Performance Management Strategies for Veteran Employees in New Roles


Successfully managing the performance of veteran employees moved into new roles may well be one of the most challenging tasks you face as a manager. There are a number of reasons for this situation to have occurred. Sometimes, when companies downsize or restructure, veteran employees accept assignments that are new to them when their former roles are eliminated. Particularly in a merger situation, a veteran employee may be redundant. Management may feel that his or her skill sets simply have not advanced appropriately, and he is moved into a different position—and he does not regard the move as positive.

Some companies do actually move problem employees around rather than dealing with their performance directly, too! As you can imagine, the successful integration of a veteran employee into your organization will involve challenges you will not have with a brand new employee. You may be dealing with preconceived notions, perhaps some bad habits, and even resentment, both from the newly assigned employee and from the rest of your current team.

As in most sticky situations, effective communication is absolutely critical to successful integration of your newly acquired employee. Unfortunately, there are managers who ignore this truth, or are simply unaware of it. They prefer to “let things settle down,” or to simply ignore the challenges. If you, as a manager, don’t proactively manage the integration of these employees into your work group, you will feel the negative repercussions. Your stance must be to proactively support this new person, to make sure he understands his new role thoroughly, to make sure misconceptions are addressed, and to do everything necessary to successfully absorb him into your department as a fully functional contributor.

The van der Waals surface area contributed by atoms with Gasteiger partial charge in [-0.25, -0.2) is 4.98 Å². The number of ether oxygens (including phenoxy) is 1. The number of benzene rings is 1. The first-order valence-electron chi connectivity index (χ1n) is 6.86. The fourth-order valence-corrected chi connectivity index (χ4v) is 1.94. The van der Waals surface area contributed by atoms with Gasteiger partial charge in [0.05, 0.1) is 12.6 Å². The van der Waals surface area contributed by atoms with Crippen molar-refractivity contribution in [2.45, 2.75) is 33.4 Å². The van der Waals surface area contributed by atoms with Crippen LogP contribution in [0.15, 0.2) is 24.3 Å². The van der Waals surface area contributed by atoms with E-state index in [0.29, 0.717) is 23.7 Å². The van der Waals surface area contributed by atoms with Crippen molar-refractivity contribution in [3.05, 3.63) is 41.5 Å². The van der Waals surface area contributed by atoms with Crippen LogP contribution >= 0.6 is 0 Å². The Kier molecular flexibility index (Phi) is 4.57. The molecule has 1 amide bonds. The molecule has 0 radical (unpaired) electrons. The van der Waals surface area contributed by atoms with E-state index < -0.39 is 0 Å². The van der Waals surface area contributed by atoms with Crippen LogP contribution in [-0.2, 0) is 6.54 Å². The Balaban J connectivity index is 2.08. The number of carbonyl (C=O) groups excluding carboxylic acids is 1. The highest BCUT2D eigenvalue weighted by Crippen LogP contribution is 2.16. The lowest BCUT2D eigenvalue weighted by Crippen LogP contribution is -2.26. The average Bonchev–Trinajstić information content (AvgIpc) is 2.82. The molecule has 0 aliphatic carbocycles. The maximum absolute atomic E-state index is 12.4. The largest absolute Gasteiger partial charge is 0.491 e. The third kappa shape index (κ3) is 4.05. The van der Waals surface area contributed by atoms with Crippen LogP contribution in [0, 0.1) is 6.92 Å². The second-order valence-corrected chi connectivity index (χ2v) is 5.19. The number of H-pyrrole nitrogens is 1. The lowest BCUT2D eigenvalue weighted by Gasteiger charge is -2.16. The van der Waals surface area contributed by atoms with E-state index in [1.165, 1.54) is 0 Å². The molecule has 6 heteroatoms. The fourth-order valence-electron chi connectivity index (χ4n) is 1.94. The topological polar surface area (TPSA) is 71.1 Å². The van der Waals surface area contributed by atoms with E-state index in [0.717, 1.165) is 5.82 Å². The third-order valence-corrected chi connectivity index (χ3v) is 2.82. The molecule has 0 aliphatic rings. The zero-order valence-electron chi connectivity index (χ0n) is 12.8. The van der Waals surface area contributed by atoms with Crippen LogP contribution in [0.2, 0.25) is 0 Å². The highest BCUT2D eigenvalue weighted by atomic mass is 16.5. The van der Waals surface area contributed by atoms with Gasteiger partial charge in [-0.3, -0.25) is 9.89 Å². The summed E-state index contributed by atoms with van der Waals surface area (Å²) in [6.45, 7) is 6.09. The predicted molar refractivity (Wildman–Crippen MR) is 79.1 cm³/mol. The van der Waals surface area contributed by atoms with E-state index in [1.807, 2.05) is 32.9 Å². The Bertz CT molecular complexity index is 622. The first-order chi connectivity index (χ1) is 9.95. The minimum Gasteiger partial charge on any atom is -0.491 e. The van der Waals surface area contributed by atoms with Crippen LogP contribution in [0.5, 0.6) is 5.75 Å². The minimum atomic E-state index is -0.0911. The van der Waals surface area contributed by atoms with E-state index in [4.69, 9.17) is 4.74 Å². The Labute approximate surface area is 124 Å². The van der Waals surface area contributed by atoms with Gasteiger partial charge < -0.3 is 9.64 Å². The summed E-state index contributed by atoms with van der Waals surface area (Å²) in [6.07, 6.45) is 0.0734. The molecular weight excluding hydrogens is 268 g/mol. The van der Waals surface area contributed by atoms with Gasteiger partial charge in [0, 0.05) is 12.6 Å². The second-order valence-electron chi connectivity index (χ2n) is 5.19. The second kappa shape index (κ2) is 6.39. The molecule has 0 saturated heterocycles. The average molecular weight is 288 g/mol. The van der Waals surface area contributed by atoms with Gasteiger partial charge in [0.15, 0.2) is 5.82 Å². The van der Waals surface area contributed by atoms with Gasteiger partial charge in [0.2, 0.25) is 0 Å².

If a restructure was involved in your acquisition of this person, explain the restructure thoroughly to include the business case and the expected outcomes. Don’t make assumptions that your new or existing employees understand why the restructure was done or how it will impact your department. Explain how your new employee fits into the new structure. Take as much time as you need to answer all questions your employees may have about the changes impacting their work lives. The reason for your investment of time in this communication is simple. People see the change. They are impacted by the change, and it feels threatening, even if it’s actually a very positive outcome. If concrete information about the change is not forthcoming from you, the manager, employees will spend counter-productive time in speculation. Rumors will abound, and are often believed as fact. Time will be wasted. Don’t let this happen in your organization. Address the issues openly and professionally and answer questions in a straight-forward, matter-of-fact way. Don’t sugar-coat the truth if there are down-sides. If you don’t know the answer to a question, say so. If you are unable to share information say so. Your candor and frankness is what your employees need now.

Once you have addressed the issues your team is grappling with, it’s time to work directly with your newly acquired employee. This person may well be a recognized expert in a previous role, but may be quite unfamiliar with the work performed in your group. This is a great place to start. Regardless of the reason this person now reports to you, he likely feels some uneasiness about working for a new manager, or being in a new role, or both. Start with acknowledging that fact and explain that your initial goal is to find out what the employee has done previously and what skills he possesses. Next, you and the employee need to discuss the expectations of the new job. Finally, you and the employee will identify gaps in past experience, training or knowledge that will need to be bridged to make the veteran employee functional in the new role.

Let’s begin at the beginning. Think about the reason you’ve ended up with this employee. If the employee is unhappy about the move, talk to him about that. Don’t ignore it. Talk about any perceived or real loss of status or responsibility. Many employees in these situations stubbornly cling to “the way we did it in my old department.” While you can listen to these statements initially, it’s important to let the employee know if work is done differently in your department and why. You can accept suggestions which may work well for you, but don’t feel that you have to hear continual carping about how this employee used to do things. Explain respectfully that you understand that he did his work that way before, but that the expectations in your department are different and the reasons for those differences. Confirm that the employee understands this direction just as you would with a brand new employee.